The Hooker

Here we will define a method combination that allows us to define named hooks that are invoked before or after the method. It is possible to have any number of hooks for the same set of arguments (something we can't achieve with the standard :before and :after auxiliary methods):

(defun combine-auxiliary-methods (primary around before after)
  (labels ((call-primary ()
             `(call-method ,(first primary) ,(rest primary)))
           (call-methods (methods)
             (mapcar (lambda (method)
                       `(call-method ,method))
                     methods))
           (wrap-after (the-form)
             (if after
                 `(multiple-value-prog1 ,the-form
                    ,@(call-methods after))
                 the-form))
           (wrap-before (the-form)
             (if before
                 `(progn
                    ,@(call-methods before)
                    ,the-form)
                 the-form))
           (wrap-around (the-form)
             (if around
                 `(call-method ,(first around)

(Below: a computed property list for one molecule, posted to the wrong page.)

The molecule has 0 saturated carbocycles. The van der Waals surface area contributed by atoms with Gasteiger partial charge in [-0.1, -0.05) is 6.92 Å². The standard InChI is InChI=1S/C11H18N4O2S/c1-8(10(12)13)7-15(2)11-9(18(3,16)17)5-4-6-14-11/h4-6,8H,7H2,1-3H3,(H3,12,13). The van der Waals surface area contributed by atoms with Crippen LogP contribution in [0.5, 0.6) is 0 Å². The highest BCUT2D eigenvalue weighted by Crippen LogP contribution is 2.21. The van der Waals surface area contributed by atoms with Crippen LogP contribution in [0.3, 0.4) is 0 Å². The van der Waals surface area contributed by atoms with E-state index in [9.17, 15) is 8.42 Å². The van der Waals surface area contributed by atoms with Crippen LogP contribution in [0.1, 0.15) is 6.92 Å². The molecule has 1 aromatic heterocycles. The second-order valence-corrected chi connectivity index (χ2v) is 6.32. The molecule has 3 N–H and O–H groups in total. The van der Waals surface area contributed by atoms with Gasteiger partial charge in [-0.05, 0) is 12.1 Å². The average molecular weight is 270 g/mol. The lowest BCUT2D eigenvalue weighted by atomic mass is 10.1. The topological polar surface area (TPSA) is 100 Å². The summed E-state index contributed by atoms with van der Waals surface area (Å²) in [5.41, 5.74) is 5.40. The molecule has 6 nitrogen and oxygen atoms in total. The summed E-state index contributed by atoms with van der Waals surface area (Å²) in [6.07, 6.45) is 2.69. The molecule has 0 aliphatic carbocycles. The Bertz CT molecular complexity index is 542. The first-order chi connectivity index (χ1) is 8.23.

(,@(rest around)
                                (make-method ,the-form)))
                 the-form)))
    (wrap-around (wrap-after (wrap-before (call-primary))))))

(define-method-combination hooker ()
  ((normal-before (:before))
   (normal-after  (:after)
                  :order :most-specific-last)
   (normal-around (:around))
   (hook-before   (:before *))
   (hook-after    (:after  *)
                  :order :most-specific-last)
   (hook-around   (:around *))
   (primary () :required t))
  (let ((around (append hook-around normal-around))
        (before (append hook-before normal-before))
        (after  (append normal-after hook-after)))
    (combine-auxiliary-methods primary around before after)))